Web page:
How to contact us for advice

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Our advice service

We provide advice to parents, grandparents, relatives, friends and kinship carers who are involved with children’s services in England or need their help. We can help you understand processes and options when social workers or courts are making decisions about your child’s welfare.

Our advice service is free, independent and confidential.

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By phone or email

To speak to an adviser, please call our free and confidential advice line 0808 801 0366 (Monday to Friday 9.30am to 3pm, excluding Bank Holidays). For Textphone dial 18001 followed by the advice line number. Or you can ask us a question via email using our advice enquiry form.

Discuss on our forums

Our online advice forums are an anonymous space where parents and kinship carers (also known as family and friends carers) can get legal and practical advice, build a support network and learn from other people’s experiences.

Advice on our website

Our get help and advice section describes the processes that you and your family are likely to go through, so that you know what to expect. Our webchat service can help you find the information and advice on our website which will help you understand the law and your rights.

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Do families have to accept the help or services offered?

No. Parents or carers can decide not to accept child in need services.

Sometimes parents or carers may feel that they do not want to accept the help suggested. If a parent or carer feels like this it is a good idea for them to talk things through with the social worker. Or with another practitioner involved with their child. The parent or carer can:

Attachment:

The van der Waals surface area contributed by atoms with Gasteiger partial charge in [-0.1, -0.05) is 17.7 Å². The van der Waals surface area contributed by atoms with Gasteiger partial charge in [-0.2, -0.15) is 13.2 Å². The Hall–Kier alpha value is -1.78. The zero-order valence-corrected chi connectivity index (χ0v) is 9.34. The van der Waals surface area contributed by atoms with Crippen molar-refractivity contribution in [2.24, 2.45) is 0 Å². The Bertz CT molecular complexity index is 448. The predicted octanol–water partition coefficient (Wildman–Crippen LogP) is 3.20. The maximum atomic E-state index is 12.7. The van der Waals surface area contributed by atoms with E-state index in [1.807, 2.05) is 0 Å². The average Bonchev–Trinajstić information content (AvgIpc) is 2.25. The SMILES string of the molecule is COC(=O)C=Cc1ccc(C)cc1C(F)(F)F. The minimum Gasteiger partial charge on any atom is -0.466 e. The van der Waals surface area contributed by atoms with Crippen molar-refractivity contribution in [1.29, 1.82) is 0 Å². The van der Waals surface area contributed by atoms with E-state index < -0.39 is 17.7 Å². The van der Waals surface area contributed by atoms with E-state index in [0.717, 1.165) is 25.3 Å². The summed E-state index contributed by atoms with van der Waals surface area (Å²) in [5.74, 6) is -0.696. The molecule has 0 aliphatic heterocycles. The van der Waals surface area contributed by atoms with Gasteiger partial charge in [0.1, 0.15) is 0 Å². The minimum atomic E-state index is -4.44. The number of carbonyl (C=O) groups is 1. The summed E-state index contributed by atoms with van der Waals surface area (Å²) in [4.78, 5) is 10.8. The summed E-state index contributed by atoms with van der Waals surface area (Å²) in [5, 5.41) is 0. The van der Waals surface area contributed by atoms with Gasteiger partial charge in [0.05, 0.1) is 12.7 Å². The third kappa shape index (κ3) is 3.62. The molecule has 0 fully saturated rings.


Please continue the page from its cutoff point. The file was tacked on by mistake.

• Say if they think that the help offered isn’t needed or isn’t the right help
  • Explain what kind of help they feel the family do need
  • Share any worries they may have about working with a certain service or person
  • Ask about how the help offered will be reviewed
  • Ask the social worker exactly what will happen if they don’t accept the help offered.

If a parent or carer does not accept the help or services offered, the social worker involved may worry about whether the child and family may struggle, and things may get worse. They may look at whether children’s services need to start child protection enquiries or recommend a child protection conference.

See our Child protection page for more information.

If children’s services are not worried about the child’s welfare, then they may close the child’s case.

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Our funding means we can currently only help 4 in 10 people

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